For the past two years, I’ve been using a cheap KVM switch to share a single set of devices (keyboard, mouse, and monitor) between my BeOS machine and my Windows PC. Due to the extra cost, I didn’t bother getting a KVM switch with audio support – and it seemed unnecessary at the time, as the majority of my audio playback needs were served by the BeOS machine.
Over time, however, I began looking for a way to share my speakers between both machines. The answer: a rather convoluted setup that would make Rube Goldberg proud. Since many of our fellow BeOS users are probably in similar situations, I’ve written a description of the setup for anyone who might find the information useful or interesting. Read on for the details.
The audio setup attached to my computer(s) is quite basic – there’s an aging Creative 3.1 set (subwoofer and two satelltes) in addition to the mediocre speakers built into the monitor. Originally, I connected the better speakers to my BeOS machine and the monitor speakers to the Windows PC – but it began to “offend my geek sensibilities” to have everything shared between the two PCs except for the speakers.
I’m typically a big fan of making-do with what’s on hand – and since I’m regularly asked to do audio conversion (cassette/vinyl-to-CD, etc), there are usually quite a few miscellaneous audio cables and adapters cluttering up my desk. A few weeks back, it dawned on me that I already had all the necessary pieces to share the speakers.
To start with, I plugged a cheap “headpone splitter” into the line-out/speaker jack of the Windows machine. Next, I plugged the monitor speakers into one side of the splitter – and in the splitter’s second jack, I inserted one end of a male-to-male cable. The other end of the male-to-male cable went to the line-in jack of the BeOS machine; after some quick adjustment of settings in Media preferences, sound from the Windows machine now emanates from the monitor speakers and the 3.1 setup.
With that working, it was fairly trivial to do the same thing in reverse. I plugged a second splitter into the line-out connector of my BeOS machine, then used one plug for the 3.1 speakers and the other for a second male-to-male cable. The other end of that male-to-male cable went into the line-in of the Windows machine – so now sound from the BeOS machine also comes through both sets of speakers.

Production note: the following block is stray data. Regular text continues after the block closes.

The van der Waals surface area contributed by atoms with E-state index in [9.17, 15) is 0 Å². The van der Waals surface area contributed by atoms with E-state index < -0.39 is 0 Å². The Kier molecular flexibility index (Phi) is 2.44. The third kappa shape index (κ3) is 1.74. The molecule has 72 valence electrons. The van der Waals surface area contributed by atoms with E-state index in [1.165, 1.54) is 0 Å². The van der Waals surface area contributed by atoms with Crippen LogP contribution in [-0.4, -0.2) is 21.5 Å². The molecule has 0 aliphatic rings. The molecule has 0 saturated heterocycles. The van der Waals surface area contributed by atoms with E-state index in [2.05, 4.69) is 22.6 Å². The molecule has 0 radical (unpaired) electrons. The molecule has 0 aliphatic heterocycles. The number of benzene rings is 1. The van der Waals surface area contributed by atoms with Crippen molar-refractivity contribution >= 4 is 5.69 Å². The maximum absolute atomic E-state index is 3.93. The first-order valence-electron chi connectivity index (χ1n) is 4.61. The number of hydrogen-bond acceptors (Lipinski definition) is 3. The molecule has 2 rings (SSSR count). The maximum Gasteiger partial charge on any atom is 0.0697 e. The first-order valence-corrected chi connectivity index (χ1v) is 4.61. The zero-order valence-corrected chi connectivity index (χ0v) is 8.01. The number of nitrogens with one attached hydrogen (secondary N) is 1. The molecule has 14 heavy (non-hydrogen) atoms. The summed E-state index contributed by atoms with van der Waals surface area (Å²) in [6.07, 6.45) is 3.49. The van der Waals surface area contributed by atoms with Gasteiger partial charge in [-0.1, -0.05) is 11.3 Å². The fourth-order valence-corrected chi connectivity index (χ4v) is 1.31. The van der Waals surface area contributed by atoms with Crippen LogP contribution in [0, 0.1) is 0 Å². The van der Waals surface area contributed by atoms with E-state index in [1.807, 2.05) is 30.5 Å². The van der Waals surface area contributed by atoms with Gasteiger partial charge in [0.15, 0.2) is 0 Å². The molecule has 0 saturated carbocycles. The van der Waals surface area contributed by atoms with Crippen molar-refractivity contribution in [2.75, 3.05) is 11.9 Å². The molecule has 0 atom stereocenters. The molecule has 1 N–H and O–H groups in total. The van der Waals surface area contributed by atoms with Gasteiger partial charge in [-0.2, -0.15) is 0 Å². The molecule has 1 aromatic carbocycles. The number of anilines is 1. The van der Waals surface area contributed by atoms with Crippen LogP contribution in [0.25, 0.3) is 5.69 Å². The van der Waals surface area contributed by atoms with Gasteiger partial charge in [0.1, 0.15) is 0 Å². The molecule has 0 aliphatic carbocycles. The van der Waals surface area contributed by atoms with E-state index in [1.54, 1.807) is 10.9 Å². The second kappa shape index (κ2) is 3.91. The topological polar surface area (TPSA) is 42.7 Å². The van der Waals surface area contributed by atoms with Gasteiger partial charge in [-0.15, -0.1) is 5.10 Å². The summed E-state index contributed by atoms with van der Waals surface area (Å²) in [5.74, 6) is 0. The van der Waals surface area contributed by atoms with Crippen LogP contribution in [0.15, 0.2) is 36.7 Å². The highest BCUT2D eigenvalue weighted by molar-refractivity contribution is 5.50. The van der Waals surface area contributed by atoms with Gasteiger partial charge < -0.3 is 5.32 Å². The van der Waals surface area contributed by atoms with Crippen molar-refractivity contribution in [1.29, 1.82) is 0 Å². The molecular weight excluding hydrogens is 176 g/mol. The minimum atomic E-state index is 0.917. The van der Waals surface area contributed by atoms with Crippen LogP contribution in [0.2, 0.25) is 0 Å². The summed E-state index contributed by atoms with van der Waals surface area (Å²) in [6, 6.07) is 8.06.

While this setup does make a big contribution to the rat’s nest of cables behind my desk, it does have two advantages over KVM switches that contain audio support (at least for my purposes). As I understand it, audio-capble KVMs only play audio from the computer that’s currently in-use / selected. But with my current setup, audio from both computers can be heard regardless of which PC I’m using.
The other advantage is that it’s now trivially-easy to record audio from the Windows PC, by using the BeOS mahcine – and vice-versa. While it’s already quite easy in BeOS with audio drivers which contain support for “line-out” as a recording source, it’s usually more difficult in Windows – hence the existence of applications like TotalRecorder.
Before putting in place a similar setup, there are a few notes/disclaimers to consider.
First Caveat: I am by no means an audio expert, so I fully concede that this setup might not be optimal – and it may be downright cringe-inducuing to true audiophiles. I haven’t noticed any drop in sound quality with this setup, but my workspace is pretty noisy with 2 (and often 3 desktops plus a laptop) running at once – so there could be a difference which I simply can’t hear. It also should be noted that I would need to use additional splitters (or do some cable-swapping)
if I wanted to use either machine to record from an external source such as a record player. And with that said, I have no idea if the splitters will hurt recording quality. So if you are picky about playback or recording quality, you might want to avoid this setup – or at least do some testing first.
In the same vein, the quality of the adapters / cables may also make a difference. I haven’t had a chance to do any proper double-blind testing along those lines, however.
Second Caveat: In the last few years, I’ve noticed it’s been increasingly difficult to find male to male-to-male cables with 3.5 mm plugs (the connector type used for most current headphones, computer sound cards, etc). It’s possible that it’s just this city – it recently took me 3 weeks just to find an adapter to plug 3.5 mm headphones into a 2.5 mm jack (the connector used by cell/cordless phone headsets). I’m not typically conspiracy-minded, but that situation certainly does seem like a sneaky way to eliminate one of the most effective methods for circumventing DRM (commonly known as the “analog hole“).
If you do have similar trouble finding a male-to-male 3.5 mm cable, the simplest solution I’ve found is to use a male-to-male cable containing 6.3 mm plugs with 3.5 mm adapters (6.3 mm is the larger connector typically used for older headphones). Often times, 6.3 mm male-to-male cables are sold with one (or two) 3.5mm adapters included in the package.
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